“Ooh, what’s that?”
I drop the large Styrofoam container of leftovers onto the kitchen table in front of Mom. “Lobster ravioli’s in some kind of cream and truffle sauce. I couldn’t eat it all. You can have it.”
“Mmmm, thanks Luc. I was just going to make some soup or something.”
As Mom cracks open the box of leftovers, I make my rounds through our small bungalow-styled house, flipping on every light switch. When I had gotten home to a pitch-black house, I thought my mom must be out. Instead, she was sitting in near darkness at the kitchen table, watching the news on a small portable television.
“Did you do anything today?” I call from the bathroom as I pull a large bottle of Aloe Vera out from under the sink and begin to apply the cooling gel to my cracked red nose.
I can hear Mom start up the microwave. “Not really. I did some research, I watched that new documentary on the Miami public school systems … and I talked to John Bainbridge.”
A glob of Aloe Vera slides through my fingertips and plops onto the bathroom counter. “Oh yeah?” I call out sweetly, trying to sound nonchalant.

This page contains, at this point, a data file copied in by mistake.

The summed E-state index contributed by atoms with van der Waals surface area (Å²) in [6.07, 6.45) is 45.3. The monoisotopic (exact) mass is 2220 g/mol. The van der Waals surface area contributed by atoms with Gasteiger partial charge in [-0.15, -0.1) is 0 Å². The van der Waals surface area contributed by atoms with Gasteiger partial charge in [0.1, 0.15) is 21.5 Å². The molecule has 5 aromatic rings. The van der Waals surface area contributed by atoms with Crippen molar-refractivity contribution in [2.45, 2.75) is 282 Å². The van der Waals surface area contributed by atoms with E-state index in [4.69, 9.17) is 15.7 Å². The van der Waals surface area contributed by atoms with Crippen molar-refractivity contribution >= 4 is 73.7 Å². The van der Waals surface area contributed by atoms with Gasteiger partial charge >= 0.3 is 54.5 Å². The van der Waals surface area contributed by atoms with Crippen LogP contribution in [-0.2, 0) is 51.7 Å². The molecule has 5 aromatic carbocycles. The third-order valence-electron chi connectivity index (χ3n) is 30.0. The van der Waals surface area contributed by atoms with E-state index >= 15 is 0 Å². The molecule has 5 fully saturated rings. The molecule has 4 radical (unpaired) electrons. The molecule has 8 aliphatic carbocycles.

Mom suddenly sticks her head around the corner of the bathroom door, her eyebrows raised. “Yes, I did.”
“That’s nice.” I focus intently on evenly spreading the gel across my cheeks and hairline, ignoring Mom’s prying gaze. Finally, I give up.
“Oh, all right!” I sigh, wiping my hands on my shorts. “I threw out his note.” I plant my hands on my hips and stare into Mom’s smirking face. “So what?”
Mom raises her eyebrows, but her eyes are smiling.
“Oh fine! I’m sorry!” I cry, exasperated. “The guy just creeps me out a little, that’s all.”
“Lucy, stop being a drama queen. John is a perfectly nice guy,” Mom says. I scowl. Pretty soon my face is going to stick this way.
“Lucy…” She cups her hands under my chin. “He’s very helpful. And he’s just my friend. I need a friend right now.”
“You never even met him! He lives across the country and writes stupid articles about dog fashion shows and Connecticut’s largest pumpkin patch.”
Mom smiles and gently tugs at a loose strand of my hair. “Well, you’re the one who keeps telling me to read the HAPPY stories in the papers. What could be happier than a black lab dressed as a pirate, or a poodle in a tutu?”
I can’t help but laugh, and Mom pulls me close and gives me a tight squeeze. “Mom, I love you.” My voice sounds muffled in her bathrobe.
“Love you too, Lulu,” Mom replies, using my childhood nickname. Sighing, she takes a step back and grabs my hands. “Trust me when I say that things with me are changing for the better…”
The shrill sound of the telephone ringing interrupts her mid-sentence, and she smiles. “Let me get that.”